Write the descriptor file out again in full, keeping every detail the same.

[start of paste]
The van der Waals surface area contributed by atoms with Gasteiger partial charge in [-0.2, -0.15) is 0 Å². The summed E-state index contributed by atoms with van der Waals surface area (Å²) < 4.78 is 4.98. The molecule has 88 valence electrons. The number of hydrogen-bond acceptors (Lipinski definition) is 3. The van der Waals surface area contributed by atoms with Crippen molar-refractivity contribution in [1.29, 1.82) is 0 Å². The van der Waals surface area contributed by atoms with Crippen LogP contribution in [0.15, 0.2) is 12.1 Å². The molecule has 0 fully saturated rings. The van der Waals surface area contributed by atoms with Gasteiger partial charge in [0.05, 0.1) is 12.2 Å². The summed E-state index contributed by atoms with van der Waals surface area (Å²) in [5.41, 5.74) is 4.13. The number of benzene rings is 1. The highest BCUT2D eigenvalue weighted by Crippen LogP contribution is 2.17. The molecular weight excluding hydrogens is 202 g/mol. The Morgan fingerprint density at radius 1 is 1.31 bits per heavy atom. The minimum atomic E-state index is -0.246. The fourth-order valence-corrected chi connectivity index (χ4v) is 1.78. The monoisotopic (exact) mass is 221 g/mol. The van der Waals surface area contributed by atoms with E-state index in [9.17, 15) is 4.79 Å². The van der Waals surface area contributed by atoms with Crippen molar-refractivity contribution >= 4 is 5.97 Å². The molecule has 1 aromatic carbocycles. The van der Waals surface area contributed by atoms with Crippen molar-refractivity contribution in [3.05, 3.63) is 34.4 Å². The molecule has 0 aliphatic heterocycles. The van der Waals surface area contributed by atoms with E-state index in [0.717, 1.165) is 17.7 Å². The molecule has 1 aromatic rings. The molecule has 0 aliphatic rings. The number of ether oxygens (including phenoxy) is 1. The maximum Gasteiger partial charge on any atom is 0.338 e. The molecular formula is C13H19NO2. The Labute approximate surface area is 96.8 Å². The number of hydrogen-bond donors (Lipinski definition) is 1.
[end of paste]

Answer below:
The van der Waals surface area contributed by atoms with Gasteiger partial charge in [-0.2, -0.15) is 0 Å². The summed E-state index contributed by atoms with van der Waals surface area (Å²) < 4.78 is 4.98. The molecule has 88 valence electrons. The number of hydrogen-bond acceptors (Lipinski definition) is 3. The van der Waals surface area contributed by atoms with Crippen molar-refractivity contribution in [1.29, 1.82) is 0 Å². The van der Waals surface area contributed by atoms with Crippen LogP contribution in [0.15, 0.2) is 12.1 Å². The molecule has 0 fully saturated rings. The van der Waals surface area contributed by atoms with Gasteiger partial charge in [0.05, 0.1) is 12.2 Å². The summed E-state index contributed by atoms with van der Waals surface area (Å²) in [5.41, 5.74) is 4.13. The number of benzene rings is 1. The highest BCUT2D eigenvalue weighted by Crippen LogP contribution is 2.17. The molecular weight excluding hydrogens is 202 g/mol. The Morgan fingerprint density at radius 1 is 1.31 bits per heavy atom. The minimum atomic E-state index is -0.246. The fourth-order valence-corrected chi connectivity index (χ4v) is 1.78. The monoisotopic (exact) mass is 221 g/mol. The van der Waals surface area contributed by atoms with E-state index in [9.17, 15) is 4.79 Å². The van der Waals surface area contributed by atoms with Crippen molar-refractivity contribution >= 4 is 5.97 Å². The molecule has 1 aromatic carbocycles. The van der Waals surface area contributed by atoms with Crippen molar-refractivity contribution in [3.05, 3.63) is 34.4 Å². The molecule has 0 aliphatic heterocycles. The van der Waals surface area contributed by atoms with E-state index in [0.717, 1.165) is 17.7 Å². The molecule has 1 aromatic rings. The molecule has 0 aliphatic rings. The number of ether oxygens (including phenoxy) is 1. The maximum Gasteiger partial charge on any atom is 0.338 e. The molecular formula is C13H19NO2. The Labute approximate surface area is 96.8 Å². The number of hydrogen-bond donors (Lipinski definition) is 1.